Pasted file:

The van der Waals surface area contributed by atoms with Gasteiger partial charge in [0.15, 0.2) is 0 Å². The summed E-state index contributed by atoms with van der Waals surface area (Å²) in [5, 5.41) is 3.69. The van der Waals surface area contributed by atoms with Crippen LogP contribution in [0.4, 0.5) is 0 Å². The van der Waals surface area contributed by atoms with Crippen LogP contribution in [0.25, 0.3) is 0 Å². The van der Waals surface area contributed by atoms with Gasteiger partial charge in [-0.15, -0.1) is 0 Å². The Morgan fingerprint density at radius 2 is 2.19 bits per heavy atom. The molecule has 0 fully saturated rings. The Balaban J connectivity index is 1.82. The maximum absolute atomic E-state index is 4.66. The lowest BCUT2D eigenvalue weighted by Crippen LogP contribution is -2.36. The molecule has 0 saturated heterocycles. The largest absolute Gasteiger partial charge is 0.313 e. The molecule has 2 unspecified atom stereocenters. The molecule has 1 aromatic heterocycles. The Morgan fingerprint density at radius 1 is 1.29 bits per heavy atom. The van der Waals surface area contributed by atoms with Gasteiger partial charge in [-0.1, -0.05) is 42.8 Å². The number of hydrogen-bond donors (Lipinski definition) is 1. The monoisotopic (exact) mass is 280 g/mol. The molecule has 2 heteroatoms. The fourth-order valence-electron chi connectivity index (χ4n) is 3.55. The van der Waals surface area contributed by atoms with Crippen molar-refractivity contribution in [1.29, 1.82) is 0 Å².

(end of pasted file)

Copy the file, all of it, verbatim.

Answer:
The van der Waals surface area contributed by atoms with Gasteiger partial charge in [0.15, 0.2) is 0 Å². The summed E-state index contributed by atoms with van der Waals surface area (Å²) in [5, 5.41) is 3.69. The van der Waals surface area contributed by atoms with Crippen LogP contribution in [0.4, 0.5) is 0 Å². The van der Waals surface area contributed by atoms with Crippen LogP contribution in [0.25, 0.3) is 0 Å². The van der Waals surface area contributed by atoms with Gasteiger partial charge in [-0.15, -0.1) is 0 Å². The Morgan fingerprint density at radius 2 is 2.19 bits per heavy atom. The molecule has 0 fully saturated rings. The Balaban J connectivity index is 1.82. The maximum absolute atomic E-state index is 4.66. The lowest BCUT2D eigenvalue weighted by Crippen LogP contribution is -2.36. The molecule has 0 saturated heterocycles. The largest absolute Gasteiger partial charge is 0.313 e. The molecule has 2 unspecified atom stereocenters. The molecule has 1 aromatic heterocycles. The Morgan fingerprint density at radius 1 is 1.29 bits per heavy atom. The van der Waals surface area contributed by atoms with Gasteiger partial charge in [-0.1, -0.05) is 42.8 Å². The number of hydrogen-bond donors (Lipinski definition) is 1. The monoisotopic (exact) mass is 280 g/mol. The molecule has 2 heteroatoms. The fourth-order valence-electron chi connectivity index (χ4n) is 3.55. The van der Waals surface area contributed by atoms with Crippen molar-refractivity contribution in [1.29, 1.82) is 0 Å².